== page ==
A conditional in Bash scripting is made up of two things: a conditional statement and one or more conditional operators.
Bash scripts give us two options for writing conditional statements. We can either use an if statement or a case statement. In some situations, a nested if statement can also be helpful. These conditional statements only work by using operators. An operator could tell the statement to check if two numbers are equal, or if one is greater than other, etc.
The combination of conditional statements and operators is how we write Bash scripts that can proceed with a specific set of instructions depending on whether or not a condition matches our specifications. In this tutorial, you will learn how to use conditionals in Bash scripting on a Linux system.
In this tutorial you will learn:
- How to use
- How to use conditional operators
|Category||Requirements, Conventions or Software Version Used|
|System||Any Linux distro|
|Software||Bash shell (installed by default)|
|Other||Privileged access to your Linux system as root or via the
# – requires given linux commands to be executed with root privileges either directly as a root user or by use of
$ – requires given linux commands to be executed as a regular non-privileged user
Bash Scripting: Conditionals examples
First, let’s look at the operators that we can use with our conditional statements in a Bash script. Then, we will put these operators to use in the examples below.
We can either compare numbers or strings in our conditional statements, so we have separated the operators into arithmetic and string comparisons in the tables below.
|-n s1||string s1 is not empty|
|-z s1||string s1 is empty|
Conditional Statement Examples
- Let’s start with what is probably the most basic conditional script possible. The script below uses an
ifstatement and will just check to make sure that two numbers you enter are equal to each other.
#!/bin/bash echo "enter the first number" read num1 echo "enter the second number" read num2 if [ $num1 -eq $num2 ]; then echo "the numbers match" else echo "the number do NOT match" fi
Here is the result when we execute the script and enter two matching numbers:
$ ./test.sh enter the first number 3 enter the second number 3 the numbers match
ifstatement used the
-eqoperator to determine if the two numbers are equal to each other, and they indeed are, the first clause was executed, thus we got “the numbers match” as output.
- Next, let’s try a simple conditional script with a
casestatement. Let’s look at a simple example which has statements tied to multiple patterns. This script will let us know whether today is a weekday or weekend.
#!/bin/bash day=$(date +"%a") case $day in Mon | Tue | Wed | Thu | Fri) echo "today is a weekday" ;; Sat | Sun) echo "today is the weekend" ;; *) echo "date not recognized" ;; esac
And here is what happens when we execute the script:
$ ./test.sh today is a weekday
In this case we do not need to use any conditional operators. However, the
casestatement is still comparing strings in order to determine which clause will be matched.
What is happening in the script? The
date +"%a"command is getting information about what day of the week it is. Then our
casestatement will check whether the result is Mon, Tue, Wed, Thu, or Fri. If it is, then it matches pattern number 1 and will echo “today is a weekday.” If that does not match, it checks to see if the date is Sat or Sun. If it is, the script echoes “today is the weekend.” Lastly, in case there is a problem with the system and the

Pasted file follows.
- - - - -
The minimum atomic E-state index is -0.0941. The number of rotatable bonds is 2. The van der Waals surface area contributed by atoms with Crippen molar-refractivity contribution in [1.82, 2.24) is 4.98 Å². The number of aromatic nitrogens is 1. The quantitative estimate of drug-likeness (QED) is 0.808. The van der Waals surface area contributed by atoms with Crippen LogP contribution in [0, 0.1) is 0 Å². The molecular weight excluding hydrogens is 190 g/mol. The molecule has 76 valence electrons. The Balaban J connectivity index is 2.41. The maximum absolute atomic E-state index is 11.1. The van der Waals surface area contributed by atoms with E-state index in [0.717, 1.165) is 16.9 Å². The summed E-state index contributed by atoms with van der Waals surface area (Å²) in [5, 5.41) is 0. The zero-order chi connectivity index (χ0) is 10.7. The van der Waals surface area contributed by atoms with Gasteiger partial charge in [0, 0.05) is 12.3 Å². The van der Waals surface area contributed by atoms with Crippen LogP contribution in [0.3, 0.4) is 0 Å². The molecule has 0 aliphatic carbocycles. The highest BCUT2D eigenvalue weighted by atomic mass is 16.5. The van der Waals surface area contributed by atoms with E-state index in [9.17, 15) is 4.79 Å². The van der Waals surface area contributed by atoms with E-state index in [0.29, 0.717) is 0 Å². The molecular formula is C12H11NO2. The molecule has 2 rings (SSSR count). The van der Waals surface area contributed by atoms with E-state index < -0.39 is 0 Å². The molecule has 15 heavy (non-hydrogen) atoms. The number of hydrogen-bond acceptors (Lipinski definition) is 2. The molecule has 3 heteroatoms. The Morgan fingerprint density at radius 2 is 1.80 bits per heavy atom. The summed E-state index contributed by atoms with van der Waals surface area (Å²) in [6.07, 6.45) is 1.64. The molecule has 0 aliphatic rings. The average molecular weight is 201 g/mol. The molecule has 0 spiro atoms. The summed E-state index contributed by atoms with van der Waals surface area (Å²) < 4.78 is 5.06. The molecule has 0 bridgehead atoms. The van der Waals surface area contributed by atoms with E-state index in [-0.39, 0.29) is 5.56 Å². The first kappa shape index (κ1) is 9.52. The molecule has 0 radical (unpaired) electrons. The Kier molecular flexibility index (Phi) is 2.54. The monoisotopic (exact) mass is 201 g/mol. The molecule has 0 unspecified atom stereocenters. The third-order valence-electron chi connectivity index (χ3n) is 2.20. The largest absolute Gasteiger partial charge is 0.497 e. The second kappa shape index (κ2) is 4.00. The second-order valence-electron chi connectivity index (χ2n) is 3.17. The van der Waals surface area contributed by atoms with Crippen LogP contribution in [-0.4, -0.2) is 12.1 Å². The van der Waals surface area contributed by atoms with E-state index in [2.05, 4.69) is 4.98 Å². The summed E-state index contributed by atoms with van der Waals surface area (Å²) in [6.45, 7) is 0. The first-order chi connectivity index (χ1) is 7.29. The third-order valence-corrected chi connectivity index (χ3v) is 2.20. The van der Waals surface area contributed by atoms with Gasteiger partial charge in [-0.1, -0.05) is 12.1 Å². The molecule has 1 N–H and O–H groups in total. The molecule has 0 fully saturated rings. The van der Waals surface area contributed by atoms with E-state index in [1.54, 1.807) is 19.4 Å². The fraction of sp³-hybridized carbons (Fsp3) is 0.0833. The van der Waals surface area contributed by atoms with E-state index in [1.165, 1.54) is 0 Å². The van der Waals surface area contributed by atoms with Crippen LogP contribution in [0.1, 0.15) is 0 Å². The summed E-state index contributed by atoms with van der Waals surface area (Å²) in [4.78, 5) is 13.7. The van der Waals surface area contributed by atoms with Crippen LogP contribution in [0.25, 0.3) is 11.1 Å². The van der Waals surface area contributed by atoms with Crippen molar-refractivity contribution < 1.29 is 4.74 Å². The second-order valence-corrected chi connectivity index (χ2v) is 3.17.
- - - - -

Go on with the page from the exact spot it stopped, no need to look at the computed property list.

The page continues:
datecommand returns some other kind of information, the wildcard will be matched and we will get a “date not recognized” result.
- The third type of conditional statement we could create is a nested
if. This works similarly to a regular
ifstatement, except it has additional
ifstatements nested into the parent one. In order for subsequent
ifstatements to be triggered at all, the one preceding it must be realized first.
#!/bin/bash # Determine the day of week and store it inside the $day variable day=$(date +"%u") # Determine if it is morning or night and store it in the $time variable time=$(date +"%p") # Check if the day of the week is between 1-5 (Mon-Fri) if [ $day -le 5 ]; then # if it is a weekday, echo the text below echo "today is a weekday" # now determine if it is morning or night time if [ $time == "AM" ]; then echo "it is morning" else echo "it is night" fi else # if the first condition was not met, execute the following command echo "today is the weekend!" fi
We used a nested
ifstatement and two conditional operators in this script. The first operator is
-le, which checks if the integer stored in the
$dayvariable is less than or equal to 5. The second operator is
==, which determines whether or not the string stored in the
$timevariable is equal to AM.
Here is the output when we execute the script:
$ date Fri 25 Feb 2022 09:55:14 PM EST $ ./test.sh today is a weekday it is night
The point of a nested
ifis that the second
ifstatement is only used if the first
ifstatement is true. In this case, our script only checks the time of day if it first determined that the day of the week is Mon-Fri. We have left comments in the script to make this easier to digest.
In this tutorial, you saw how to use conditional statements and operators in a Bash script on Linux. Conditionals are an essential part of many Bash scripts, and give us the opportunity to adapt our scripts to a variety of situations, as certain parts can be configured to only execute when particular conditions are met.